Very early on in Obama’s administration, you heard many of his supporters on the left begin to call for pressure from the mass movement in order for him to promote progressive legislation. Analogies were made with FDR, who was elected on a fairly centrist platform. Without protests from the unemployed et al, the assumption is that FDR would have continued on his centrist course, just as Obama is doing today. For example, in article titled “Obama needs the left”, the social democratic historian Michael Kazin wrote: “For the president to have a chance at becoming another FDR, he needs a big push from the left—or the conservative assumptions that have kept the nation in thrall for the past three decades will continue to hold sway,” while Nation Magazine editor Katrina Vanden Heuvel answered that “I think history shows us that Franklin Delano Roosevelt was compelled to abandon caution because of the great traumas of his day — the Great Depression gave him little choice but to be bold. And it was the great popular social movement of his time, working outside his administration, the unions at that time, that put pressure on FDR to carry out bolder reforms” when asked about the parallels between Obama and FDR.
This assumes that Obama is as susceptible to mass pressure as FDR. What if Obama was not a latter-day FDR but a repackaged Herbert Hoover, however? Would Hoover have pushed through Social Security legislation if he had been President? Maybe if the pressure was sufficient to do so, but clearly Hoover was more hostile to the poor and to the working class than the aristocratic FDR whose combination of noblesse oblige and long-term strategic thinking on behalf of the class he served made him more amenable to change.
It seems that liberal opinion is beginning to turn against the FDR=Obama construct and toward a son of Herbert Hoover analysis. In the latest Nation Magazine, you can read an article by William Greider titled “In the Shadow of Hoover”, which includes the following:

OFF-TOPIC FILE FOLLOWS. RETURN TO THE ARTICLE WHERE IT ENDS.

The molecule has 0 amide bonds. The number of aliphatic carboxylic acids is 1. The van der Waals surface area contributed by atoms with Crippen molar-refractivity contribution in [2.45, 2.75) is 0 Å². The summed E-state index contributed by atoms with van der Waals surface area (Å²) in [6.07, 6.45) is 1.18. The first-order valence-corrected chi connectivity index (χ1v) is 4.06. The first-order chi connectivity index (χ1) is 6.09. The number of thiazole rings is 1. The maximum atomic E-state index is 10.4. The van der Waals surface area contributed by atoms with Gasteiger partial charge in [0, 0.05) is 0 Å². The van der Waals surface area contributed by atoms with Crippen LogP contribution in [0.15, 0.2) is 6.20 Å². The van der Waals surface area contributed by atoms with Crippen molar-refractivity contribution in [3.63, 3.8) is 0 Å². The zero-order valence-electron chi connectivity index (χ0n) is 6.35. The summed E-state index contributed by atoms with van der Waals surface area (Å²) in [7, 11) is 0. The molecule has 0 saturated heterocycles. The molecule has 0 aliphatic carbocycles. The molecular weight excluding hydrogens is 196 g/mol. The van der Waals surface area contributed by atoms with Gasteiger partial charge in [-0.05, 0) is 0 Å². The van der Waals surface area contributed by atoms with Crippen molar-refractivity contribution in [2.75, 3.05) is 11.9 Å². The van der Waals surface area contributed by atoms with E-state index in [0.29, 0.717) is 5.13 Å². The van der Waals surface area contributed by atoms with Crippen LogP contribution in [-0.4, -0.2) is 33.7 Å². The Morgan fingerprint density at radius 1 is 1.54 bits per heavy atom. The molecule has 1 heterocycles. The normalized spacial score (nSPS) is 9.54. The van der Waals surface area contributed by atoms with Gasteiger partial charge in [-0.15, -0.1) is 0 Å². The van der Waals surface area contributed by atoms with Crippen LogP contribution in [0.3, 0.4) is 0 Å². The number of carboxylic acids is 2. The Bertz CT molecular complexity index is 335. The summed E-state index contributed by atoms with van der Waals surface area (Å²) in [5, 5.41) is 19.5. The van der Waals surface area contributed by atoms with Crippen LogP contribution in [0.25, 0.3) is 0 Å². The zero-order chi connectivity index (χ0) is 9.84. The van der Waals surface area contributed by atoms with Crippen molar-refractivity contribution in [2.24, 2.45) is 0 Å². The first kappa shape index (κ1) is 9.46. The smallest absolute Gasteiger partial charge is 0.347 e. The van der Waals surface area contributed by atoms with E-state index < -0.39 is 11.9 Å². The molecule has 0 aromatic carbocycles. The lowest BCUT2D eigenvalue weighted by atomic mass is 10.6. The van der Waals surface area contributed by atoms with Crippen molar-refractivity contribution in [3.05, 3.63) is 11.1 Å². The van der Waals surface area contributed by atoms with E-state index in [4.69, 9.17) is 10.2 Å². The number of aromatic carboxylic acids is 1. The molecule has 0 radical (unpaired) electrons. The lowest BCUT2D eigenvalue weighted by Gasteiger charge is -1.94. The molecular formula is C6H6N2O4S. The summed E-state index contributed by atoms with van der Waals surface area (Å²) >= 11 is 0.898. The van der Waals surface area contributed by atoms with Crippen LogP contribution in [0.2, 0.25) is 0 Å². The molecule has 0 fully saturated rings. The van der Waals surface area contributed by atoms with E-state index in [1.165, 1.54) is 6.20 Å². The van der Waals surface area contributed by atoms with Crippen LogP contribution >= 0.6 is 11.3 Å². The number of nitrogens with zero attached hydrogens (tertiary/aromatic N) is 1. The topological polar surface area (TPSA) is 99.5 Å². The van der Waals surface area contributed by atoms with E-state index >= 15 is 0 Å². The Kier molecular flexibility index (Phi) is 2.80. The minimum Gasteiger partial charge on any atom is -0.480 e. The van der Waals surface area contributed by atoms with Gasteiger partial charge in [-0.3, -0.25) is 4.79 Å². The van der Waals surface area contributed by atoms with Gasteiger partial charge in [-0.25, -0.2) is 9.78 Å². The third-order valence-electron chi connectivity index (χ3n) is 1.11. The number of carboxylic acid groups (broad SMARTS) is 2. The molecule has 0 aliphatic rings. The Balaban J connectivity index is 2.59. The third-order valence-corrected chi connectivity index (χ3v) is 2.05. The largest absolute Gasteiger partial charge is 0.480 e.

While he was in China, Barack Obama made a bizarre declaration that the US government must reduce its budget deficits in order to avoid “a double-dip recession.” The remark was alarming because it suggests the president may not fully understand the country’s economic predicament. Deficit spending is a cure for our troubles, not the cause. If Obama follows through and actually reduces the red ink, the Great Recession could be born again with new fury.
In an interview with Fox News, the president said: “It is important to recognize if we keep on adding to the deficit, even in the midst of this recovery, that at some point people could lose confidence in the US economy in a double-dip recession.” Maybe he didn’t mean it. Or was merely nodding to Chinese leaders, our leading creditor, who had scolded him for profligate spending.
Still, his backward logic gave me a chill. If Obama acts on it, he will be walking in the footsteps of Herbert Hoover, not Franklin Roosevelt, and I fear his presidency could be doomed as a result. I know that sounds too strong and brutally unfair, given the president’s energetic vision for the country and his early efforts to stimulate economic recovery. But history is often unfair to leaders who do not get their priorities straight and fail to deliver what they promise.
Despite pointing out repeatedly how much Obama is like Hoover in this article, Greider still holds out hope that Obama can rise to the occasion:
This is an opening for Obama to announce a major “course correction.” If he states the gravity of the situation honestly, people will not be angered by his truth-telling. They already see things are worse than officials acknowledge. If Obama opts instead for half-way measures–too little too late–then he will fall squarely under Hoover’s shadow.
Unlike Greider, Kevin Baker holds out no illusions as should be obvious from the title of the article “Barack Hoover Obama: The best and the brightest blow it again” that appeared in the July 2009 Harpers Magazine.